Feb 17, 2016
Technically, this is not a currency war. Central banks around the globe are easing monetary policy not in an effort to devalue their currencies but in another desperate move to bolster economic growth and prevent deflation.
But as far as currencies are concerned, it is still looking like a beauty contest, and a contest that the dollar is more than likely to win – if being the most attractive currency is actually a good thing.
It all started last December when, after months of dithering, the Federal Reserve decided that the US economy was strong enough to withstand the first rise in interest rates since the financial crisis erupted in 2008.
Of course, no sooner had this been done than new fears about global growth sent equity markets into a tailspin and bets on further rate rises in the US slithered off the table.
Some softer US economic data since the start of the new year only added to the impression that market expectations of another four rate hikes this year was clearly wrong, with Fed officials themselves acknowledging that the next move remains unclear given global uncertainty.
Even so, the upward direction of US interest rates remains firmly in place and some analysts reckon that the Fed may well resume tightening sooner than expected.
Take Marc Chandler, global head of currency strategy at Brown Brothers Harriman. “While we doubt that the Fed will hike rates four times this year… we suggest the market may be underestimating the implications of full employment and the prospects of (gradually) rising core inflation by discounting only one hike this year,” he says.
However, it is not so much the “beauty” of the dollar that will see it win the contest but the lack of beauty in the other major currencies that will ensure it gets the trophy.
A stark reminder of this came from Japan, which surprised investors by reducing one of its interest rates into negative territory even though Bank of Japan Governor Haruhiko Kuroda had only just appeared to deny that such a move was being considered. And the cut in the rate to -0.1% may just be the start, with some forecasters, such as Marcel Thieliant at Capital Economics, looking for a fall to -1.0% by the end of the year as the central bank abandons its recent policy of “quantitative and qualitative easing” and relies more on rates to to get its sluggish economy going again.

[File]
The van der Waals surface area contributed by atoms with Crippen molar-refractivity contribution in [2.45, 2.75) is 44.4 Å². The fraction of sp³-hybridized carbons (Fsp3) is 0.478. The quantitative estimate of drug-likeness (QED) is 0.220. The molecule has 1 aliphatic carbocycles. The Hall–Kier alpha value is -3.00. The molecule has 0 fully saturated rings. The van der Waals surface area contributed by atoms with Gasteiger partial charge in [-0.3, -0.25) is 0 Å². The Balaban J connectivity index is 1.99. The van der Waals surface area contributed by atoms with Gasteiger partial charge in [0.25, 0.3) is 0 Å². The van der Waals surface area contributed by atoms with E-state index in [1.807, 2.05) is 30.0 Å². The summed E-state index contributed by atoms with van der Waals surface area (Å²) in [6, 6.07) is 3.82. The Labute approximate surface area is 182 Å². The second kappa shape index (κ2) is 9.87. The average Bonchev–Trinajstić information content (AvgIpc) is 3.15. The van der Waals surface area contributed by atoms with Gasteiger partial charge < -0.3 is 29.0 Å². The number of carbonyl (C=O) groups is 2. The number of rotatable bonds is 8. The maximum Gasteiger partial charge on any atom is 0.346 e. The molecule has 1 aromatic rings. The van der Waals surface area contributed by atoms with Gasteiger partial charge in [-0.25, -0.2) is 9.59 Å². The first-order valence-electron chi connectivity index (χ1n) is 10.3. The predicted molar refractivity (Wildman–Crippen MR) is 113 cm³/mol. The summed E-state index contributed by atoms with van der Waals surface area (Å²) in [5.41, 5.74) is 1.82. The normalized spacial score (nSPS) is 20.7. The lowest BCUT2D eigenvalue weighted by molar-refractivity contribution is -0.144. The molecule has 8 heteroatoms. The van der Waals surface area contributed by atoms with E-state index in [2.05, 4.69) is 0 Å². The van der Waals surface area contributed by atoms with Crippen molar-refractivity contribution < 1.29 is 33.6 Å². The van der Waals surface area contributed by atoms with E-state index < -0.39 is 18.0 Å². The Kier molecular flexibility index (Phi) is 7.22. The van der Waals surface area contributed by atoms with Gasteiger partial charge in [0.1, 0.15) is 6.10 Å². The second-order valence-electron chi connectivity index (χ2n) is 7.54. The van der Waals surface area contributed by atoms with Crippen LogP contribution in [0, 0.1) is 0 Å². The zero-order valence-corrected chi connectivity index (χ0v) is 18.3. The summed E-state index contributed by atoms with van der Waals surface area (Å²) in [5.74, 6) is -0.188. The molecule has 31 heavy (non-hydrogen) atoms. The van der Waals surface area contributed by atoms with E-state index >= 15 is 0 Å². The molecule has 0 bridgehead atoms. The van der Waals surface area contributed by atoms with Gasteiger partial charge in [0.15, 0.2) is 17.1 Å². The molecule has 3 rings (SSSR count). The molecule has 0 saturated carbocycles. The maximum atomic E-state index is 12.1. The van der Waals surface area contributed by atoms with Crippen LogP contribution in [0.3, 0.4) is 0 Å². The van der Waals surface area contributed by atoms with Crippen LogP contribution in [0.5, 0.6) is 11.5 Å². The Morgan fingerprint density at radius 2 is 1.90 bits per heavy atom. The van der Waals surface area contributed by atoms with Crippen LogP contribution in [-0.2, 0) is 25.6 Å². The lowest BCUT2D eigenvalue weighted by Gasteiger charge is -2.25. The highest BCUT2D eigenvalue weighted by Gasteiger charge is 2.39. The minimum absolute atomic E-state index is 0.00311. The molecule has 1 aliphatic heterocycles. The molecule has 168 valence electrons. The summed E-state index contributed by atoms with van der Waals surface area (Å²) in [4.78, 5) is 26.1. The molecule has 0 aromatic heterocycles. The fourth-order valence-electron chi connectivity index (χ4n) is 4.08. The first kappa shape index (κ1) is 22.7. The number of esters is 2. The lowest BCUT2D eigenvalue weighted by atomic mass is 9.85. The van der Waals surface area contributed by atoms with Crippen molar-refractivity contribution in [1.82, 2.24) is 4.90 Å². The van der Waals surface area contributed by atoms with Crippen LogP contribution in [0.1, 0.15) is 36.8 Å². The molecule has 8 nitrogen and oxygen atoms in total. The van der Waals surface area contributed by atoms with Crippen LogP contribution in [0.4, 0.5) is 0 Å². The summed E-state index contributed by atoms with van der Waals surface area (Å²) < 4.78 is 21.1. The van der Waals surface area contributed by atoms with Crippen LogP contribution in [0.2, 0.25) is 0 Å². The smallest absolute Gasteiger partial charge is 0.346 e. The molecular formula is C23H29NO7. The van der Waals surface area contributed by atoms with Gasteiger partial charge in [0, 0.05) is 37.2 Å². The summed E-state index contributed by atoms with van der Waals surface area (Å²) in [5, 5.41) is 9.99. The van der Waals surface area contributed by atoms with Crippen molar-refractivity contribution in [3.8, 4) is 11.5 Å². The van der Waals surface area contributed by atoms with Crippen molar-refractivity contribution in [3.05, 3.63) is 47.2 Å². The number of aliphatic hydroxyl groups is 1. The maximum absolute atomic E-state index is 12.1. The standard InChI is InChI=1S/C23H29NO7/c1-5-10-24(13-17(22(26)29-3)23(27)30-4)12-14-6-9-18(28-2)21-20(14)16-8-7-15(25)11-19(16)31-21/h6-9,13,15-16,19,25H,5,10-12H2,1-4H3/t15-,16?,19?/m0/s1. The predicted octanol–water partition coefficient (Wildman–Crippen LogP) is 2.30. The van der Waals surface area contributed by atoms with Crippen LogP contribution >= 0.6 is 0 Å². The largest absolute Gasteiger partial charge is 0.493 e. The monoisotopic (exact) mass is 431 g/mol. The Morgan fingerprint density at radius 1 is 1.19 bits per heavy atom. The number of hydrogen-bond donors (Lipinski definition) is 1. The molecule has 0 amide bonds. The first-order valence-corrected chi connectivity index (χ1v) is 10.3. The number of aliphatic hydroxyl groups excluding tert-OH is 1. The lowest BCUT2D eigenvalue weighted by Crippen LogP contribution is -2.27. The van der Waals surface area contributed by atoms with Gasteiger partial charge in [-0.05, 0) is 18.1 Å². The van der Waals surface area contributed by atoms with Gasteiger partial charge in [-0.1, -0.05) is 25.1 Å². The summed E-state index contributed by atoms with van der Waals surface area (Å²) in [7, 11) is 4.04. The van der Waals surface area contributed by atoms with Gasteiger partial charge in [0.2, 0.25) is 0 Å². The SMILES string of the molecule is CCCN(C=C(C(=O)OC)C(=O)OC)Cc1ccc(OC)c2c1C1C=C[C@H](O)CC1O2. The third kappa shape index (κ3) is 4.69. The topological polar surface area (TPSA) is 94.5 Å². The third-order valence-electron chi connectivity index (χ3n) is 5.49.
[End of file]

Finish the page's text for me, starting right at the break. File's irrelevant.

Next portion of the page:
This comes against a background of similarly aggressive tactics by China, where a string of disappointing economic data helped to trigger the most recent meltdown in global markets. Even more-optimistic economists, who still hope that China will avoid a hard landing, are now expressing doubts that it can.
“If the economy doesn’t show signs of a turnaround in coming months, we would have to downgrade our relatively upbeat view of China’s economic prospects,” warns Capital Economics’ chief China economist, Mark Williams.
In the meantime, more stimulus measures can be expected from Beijing, increasing the belief that the Fed is the only central bank moving in the other direction.
In Europe, the European Central Bank has reinforced this impression. It had been hoped that the recent declines in oil prices and inflation would have helped the economies of the eurozone to stabilise. But it now appears that the benefits from these have been brief and that the ECB will be forced to pursue further policy easing if the recovery in the region is to be sustained.
Its president, Mario Draghi, was long expected to seek some further easing in March. But now, as analysts at Rabobank say, he has “upped the ante” in a speech “paving the way for what could prove a more aggressive than expected move.”
So with the euro, the yen and the yuan under pressure from further monetary easing expectations and with commodity currencies likely to suffer from the continued concerns over global growth, the dollar remains the most likely major currency to stand out, offering returns where others cannot.
Nicholas Hastings has written insightful analysis of breaking news, the financial markets and global political and economic developments since 1981, including a daily column on the foreign exchange markets for much of the last 20 years.